The set of players involved are identified so that all relevant input can be collected. There is usually a small group of 'obvious' players who are involved; they identify other people that should be added to the group, and the players so added are queried to add other players in an ever-widening circle of individuals.

The data collection instrument (DCI) is developed (it used to be done on paper; now it's on the web) showing each of the identified issues and each of the players. Each player is then asked to rank their interaction with each other player on each issue as to the importance of their interaction with that player regarding that issue.

The EnCompass tool then collects all the input and links them into an "influence network" oriented around the business issues that were identified. The linkages can then be displayed and analysed.

The key analysis approach is to match corresponding links -- one player pair at a time -- and determine if the players have the same view as to their mutual importance in achieving a successful outcome for this issue. If they "match" (i.e., each player attaches the same importance to their relationship with respect to this issue), then it is called a "confirmed link". If they do not "match" (i.e., one player deems the relationship important while the other player deems the relationship unimportant), then it is called an "unconfirmed link" and requires further research. A key fact of "unconfirmed links" is that the two people have widely differing views of what it means to work together on the issue and will thus wind up not supporting each other in important ways.

While the process can seem a little dizzying (so many people, so many issues, so many links), this is just what computers are good for, and EnCompass has a unique, visual mode for displaying and analysing the results. Being able to quickly display the unconfirmed links allows you to pinpoint the people and places where the process is breaking down. Armed with that knowledge, it becomes much easier to begin addressing the real problem (the root cause, not the symptom) and make real progress in finding solutions that will work.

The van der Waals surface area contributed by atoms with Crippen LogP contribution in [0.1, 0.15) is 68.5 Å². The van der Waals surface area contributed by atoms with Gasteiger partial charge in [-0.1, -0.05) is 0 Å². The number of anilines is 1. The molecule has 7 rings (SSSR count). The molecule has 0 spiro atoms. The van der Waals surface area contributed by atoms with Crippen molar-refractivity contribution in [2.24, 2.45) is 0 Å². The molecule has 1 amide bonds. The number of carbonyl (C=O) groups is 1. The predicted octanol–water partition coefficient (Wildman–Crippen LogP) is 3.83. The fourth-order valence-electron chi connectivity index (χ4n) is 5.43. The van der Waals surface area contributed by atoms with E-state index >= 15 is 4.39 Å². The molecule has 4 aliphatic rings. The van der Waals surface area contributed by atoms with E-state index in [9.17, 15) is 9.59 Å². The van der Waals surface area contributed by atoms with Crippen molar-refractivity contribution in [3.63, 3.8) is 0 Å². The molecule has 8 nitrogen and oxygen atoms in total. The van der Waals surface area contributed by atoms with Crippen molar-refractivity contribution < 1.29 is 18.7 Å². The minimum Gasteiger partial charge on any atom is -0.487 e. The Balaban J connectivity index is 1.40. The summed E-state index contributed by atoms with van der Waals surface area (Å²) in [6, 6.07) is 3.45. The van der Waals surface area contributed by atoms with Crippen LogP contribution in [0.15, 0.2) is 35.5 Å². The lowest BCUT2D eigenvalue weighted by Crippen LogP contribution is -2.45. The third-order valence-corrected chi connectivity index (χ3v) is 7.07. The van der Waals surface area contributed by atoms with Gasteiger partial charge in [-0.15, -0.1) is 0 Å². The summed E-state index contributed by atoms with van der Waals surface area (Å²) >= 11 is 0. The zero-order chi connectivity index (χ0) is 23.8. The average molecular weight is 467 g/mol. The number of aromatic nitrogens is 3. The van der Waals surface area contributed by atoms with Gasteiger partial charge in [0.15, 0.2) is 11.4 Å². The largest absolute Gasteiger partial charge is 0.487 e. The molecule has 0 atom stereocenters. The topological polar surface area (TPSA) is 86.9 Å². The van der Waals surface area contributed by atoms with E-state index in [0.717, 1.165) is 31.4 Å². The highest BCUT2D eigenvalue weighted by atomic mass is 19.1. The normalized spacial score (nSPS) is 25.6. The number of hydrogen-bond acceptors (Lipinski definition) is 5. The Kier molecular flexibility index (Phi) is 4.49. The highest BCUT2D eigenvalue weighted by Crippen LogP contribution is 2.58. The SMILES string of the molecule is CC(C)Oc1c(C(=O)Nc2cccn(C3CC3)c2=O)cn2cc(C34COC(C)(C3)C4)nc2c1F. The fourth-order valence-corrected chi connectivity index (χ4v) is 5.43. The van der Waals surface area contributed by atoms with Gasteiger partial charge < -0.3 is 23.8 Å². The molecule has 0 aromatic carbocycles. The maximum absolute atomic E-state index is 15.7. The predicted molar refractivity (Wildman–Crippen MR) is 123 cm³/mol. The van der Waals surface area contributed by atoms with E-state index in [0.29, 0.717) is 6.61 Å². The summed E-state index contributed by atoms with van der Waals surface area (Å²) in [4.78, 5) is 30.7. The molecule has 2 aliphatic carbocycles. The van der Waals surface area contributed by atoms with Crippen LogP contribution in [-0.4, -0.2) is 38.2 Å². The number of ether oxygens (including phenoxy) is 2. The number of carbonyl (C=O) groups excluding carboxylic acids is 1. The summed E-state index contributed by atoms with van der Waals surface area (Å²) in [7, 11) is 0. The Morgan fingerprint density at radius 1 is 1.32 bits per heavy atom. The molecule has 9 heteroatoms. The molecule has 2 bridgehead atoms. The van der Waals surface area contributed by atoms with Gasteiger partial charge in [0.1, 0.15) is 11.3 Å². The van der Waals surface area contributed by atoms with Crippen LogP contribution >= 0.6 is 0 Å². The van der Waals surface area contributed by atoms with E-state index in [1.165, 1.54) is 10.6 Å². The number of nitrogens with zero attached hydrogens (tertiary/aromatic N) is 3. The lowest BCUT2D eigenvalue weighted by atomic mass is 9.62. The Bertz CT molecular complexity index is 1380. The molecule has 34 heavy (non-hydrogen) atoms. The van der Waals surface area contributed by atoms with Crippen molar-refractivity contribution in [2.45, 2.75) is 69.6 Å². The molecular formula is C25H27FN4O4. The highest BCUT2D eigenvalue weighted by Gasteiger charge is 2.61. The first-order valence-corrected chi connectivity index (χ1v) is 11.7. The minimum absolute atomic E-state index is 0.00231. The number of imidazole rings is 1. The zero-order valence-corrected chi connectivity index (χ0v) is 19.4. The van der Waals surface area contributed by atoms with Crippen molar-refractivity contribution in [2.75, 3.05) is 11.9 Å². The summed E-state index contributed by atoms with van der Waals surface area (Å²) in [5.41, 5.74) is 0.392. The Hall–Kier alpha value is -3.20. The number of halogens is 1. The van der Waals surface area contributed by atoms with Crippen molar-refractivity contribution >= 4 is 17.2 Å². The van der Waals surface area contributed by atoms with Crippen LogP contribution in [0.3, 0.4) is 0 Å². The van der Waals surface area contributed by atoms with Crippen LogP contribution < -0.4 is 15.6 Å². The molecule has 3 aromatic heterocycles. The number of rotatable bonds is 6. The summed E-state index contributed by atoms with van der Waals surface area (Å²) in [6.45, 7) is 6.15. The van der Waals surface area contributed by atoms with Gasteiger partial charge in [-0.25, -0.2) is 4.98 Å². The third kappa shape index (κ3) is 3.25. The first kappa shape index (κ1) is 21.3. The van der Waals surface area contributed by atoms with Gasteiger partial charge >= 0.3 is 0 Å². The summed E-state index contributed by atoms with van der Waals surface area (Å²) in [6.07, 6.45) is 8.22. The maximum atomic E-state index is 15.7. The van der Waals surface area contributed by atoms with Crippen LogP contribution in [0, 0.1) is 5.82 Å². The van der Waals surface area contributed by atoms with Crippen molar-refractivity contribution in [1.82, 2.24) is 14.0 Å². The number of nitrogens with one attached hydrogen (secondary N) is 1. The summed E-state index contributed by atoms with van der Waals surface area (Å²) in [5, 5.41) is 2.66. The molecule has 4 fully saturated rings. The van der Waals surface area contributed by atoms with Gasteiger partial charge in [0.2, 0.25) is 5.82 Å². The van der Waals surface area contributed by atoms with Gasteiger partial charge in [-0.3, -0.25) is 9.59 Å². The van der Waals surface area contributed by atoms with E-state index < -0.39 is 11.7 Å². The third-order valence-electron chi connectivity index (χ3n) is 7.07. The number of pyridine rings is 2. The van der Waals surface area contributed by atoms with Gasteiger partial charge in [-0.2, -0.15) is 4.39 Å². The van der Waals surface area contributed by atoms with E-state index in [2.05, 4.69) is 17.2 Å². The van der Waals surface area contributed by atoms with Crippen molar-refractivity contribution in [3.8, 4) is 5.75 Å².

For small groups (say 4-7 people), there is also a manual approach that can achieve similar results. This approach is outlined in the presentation recently given by Dr. Mann and myself.

Dr. Mann and I have both seen situations where the hidden became obvious, and the obvious became unavoidable. I can honestly say that the results are stunning -- the problem becomes crystal clear through the interaction views provided by the product.

Recently, Dr. Mann has developed a series of metrics (patent pending) that allow an organization to continuously monitor selected business issues through a set of normalized measures.

More information is available by viewing the slides of our presentation (given at the Institute of Management Consultants Western Confab, 10/27/2002).

Check out the EnCompass Knowledge Systems website (above), or view the presentation (2.5 Megabyte PDF file) that Mike Mann (the product's architect) and I gave at the IMC Confab in Reno, October 27, 2002.